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October 11, 2017

Myth Busters: 5 Foods That Will Not Ruin Your Diet

Written by: Shannon Corlett, MS, RDN, LDN

The articles about health foods that can ruin, destroy, or sabotage your diet are everywhere. Their words are eye catching and the message clear: if you don’t click on this link you may be preventing your weight loss success. Although some of the claims are not completely incorrect, this type of marketing is fear-based, and you risk avoiding nutritious foods and unnecessarily restricting your diet. If you focus instead on the nourishing qualities of foods and think about how they balance with the rest of your diet, many of these so-called saboteurs can easily fit into a healthy plan.

The claim: bananas are full of sugar!

Bananas contain fructose (fruit sugar) just like all the other fruits. This myth exists because one large banana has the carbohydrate content of about two servings of fruit, but so does a large apple or large pear. Each of these items also adds 3-7 grams of fiber to your day, plus the many nourishing vitamins and minerals they contain. Instead of avoiding fruit, choose smaller size at the grocery store and focus on balancing the snack with a nut butter or Greek yogurt to add extra protein.

The claim: trail mix is too calorie dense!

This claim is not completely unfounded: it is easy to over-eat trail mix. But if you’re looking for a quick and convenient snack to always have on hand, trail mix is hard to beat. Consider making your own mix at home with unsweetened dried fruit and unsalted mixed nuts, then measure out 1/4 cup servings into individual Ziploc bags. These are so easy to grab and go and they provide a powerful macronutrients combo to sustain you in between meals.

The claim: wheat bread is full of high fructose corn syrup!

Which bread? All of them? Whenever I see a generalized claim like this I am automatically weary and usually find that it is not applicable to all products (e.g This claim really comes down to reading food labels. Instead of avoiding foods you enjoy, practice identifying undesirable additives and choose products with primarily whole ingredients. Start by looking at the ingredients list on your bread, the first word should be “whole” followed by the grain (e.g. wheat, rye, sorghum, millet, etc.) or “brown rice” if this is the primary starch.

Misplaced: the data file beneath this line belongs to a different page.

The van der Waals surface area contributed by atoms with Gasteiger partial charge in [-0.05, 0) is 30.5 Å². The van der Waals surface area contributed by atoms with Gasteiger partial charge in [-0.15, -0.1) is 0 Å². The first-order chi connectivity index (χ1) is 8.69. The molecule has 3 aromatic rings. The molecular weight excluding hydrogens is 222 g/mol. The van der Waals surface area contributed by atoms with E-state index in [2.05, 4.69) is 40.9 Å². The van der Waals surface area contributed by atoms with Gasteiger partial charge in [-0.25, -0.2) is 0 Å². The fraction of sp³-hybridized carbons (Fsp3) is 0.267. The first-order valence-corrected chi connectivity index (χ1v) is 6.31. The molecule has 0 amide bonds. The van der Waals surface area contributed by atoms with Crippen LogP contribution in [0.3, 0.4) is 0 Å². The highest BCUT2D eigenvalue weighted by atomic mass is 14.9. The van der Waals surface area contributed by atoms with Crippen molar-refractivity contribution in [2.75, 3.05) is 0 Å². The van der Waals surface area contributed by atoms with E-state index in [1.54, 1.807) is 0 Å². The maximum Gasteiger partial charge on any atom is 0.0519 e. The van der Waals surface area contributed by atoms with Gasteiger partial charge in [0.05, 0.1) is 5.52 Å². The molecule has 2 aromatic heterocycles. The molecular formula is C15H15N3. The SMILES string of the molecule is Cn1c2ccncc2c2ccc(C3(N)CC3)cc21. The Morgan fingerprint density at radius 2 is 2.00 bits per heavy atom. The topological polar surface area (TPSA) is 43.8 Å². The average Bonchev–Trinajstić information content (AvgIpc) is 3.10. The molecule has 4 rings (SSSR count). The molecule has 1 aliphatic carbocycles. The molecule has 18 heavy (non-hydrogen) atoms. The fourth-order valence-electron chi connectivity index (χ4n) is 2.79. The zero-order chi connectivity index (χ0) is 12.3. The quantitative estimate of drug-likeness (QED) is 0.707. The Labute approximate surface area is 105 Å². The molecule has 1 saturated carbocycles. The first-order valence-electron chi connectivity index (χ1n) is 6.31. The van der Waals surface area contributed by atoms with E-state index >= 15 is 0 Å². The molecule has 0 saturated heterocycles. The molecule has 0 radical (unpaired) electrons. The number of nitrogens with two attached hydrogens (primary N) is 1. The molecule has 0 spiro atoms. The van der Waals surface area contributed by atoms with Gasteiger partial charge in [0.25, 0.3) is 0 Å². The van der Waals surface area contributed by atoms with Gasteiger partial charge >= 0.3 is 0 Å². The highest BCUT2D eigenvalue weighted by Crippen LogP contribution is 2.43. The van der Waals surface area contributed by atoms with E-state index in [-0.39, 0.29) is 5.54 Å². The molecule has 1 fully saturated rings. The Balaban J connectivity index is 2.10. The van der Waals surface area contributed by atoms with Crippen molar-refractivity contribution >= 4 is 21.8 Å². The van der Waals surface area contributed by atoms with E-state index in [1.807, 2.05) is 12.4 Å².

The claim: yogurt is also full of sugar!

All yogurt contains some sugar from naturally occurring lactose (milk sugar), but this is different from the added sugars found in some brands. Consider buying a plain yogurt (the only ingredient should be “cultured milk”) and add your own fruit (1/2 cup of raspberries gives you 4g of fiber!). If that is not sweet enough, the American Heart Association allows for a little wiggle room when it comes to added sugars: up to 6 teaspoons (100 calories) per day for women and up to 9 teaspoons (150 calories) per day for men.

The claim: smoothies are full of sugar and calories!

Which smoothie? Who made it? What’d they put in there? When most people think of smoothie, the recipe is primarily fruit based, which can add up to a lot of carbohydrates intake. Instead, consider making a healthier option at home. Focus on vegetables, add a protein source, maybe a healthy fat, and a serving or two of fruit for taste and you have a balanced, on-the-go meal that’s packed full of vitamins and minerals. Here’s a sample recipe that only uses one serving of fruit (1/2 a banana), leaving you room to add a little extra sweetness if desired:

In today’s market of health foods and convenience options, it can feel nearly impossible to know what you should and should not include in your diet. There are marketing strategists studying all our buying behaviors to learn exactly which claims will convince us to purchase their products. But that does not mean you must be trapped in the deluge of constant marketing. With a little practice reading food labels, and a conscious effort to include whole foods in your diet, you can feel confident navigating the endless array of food choices!

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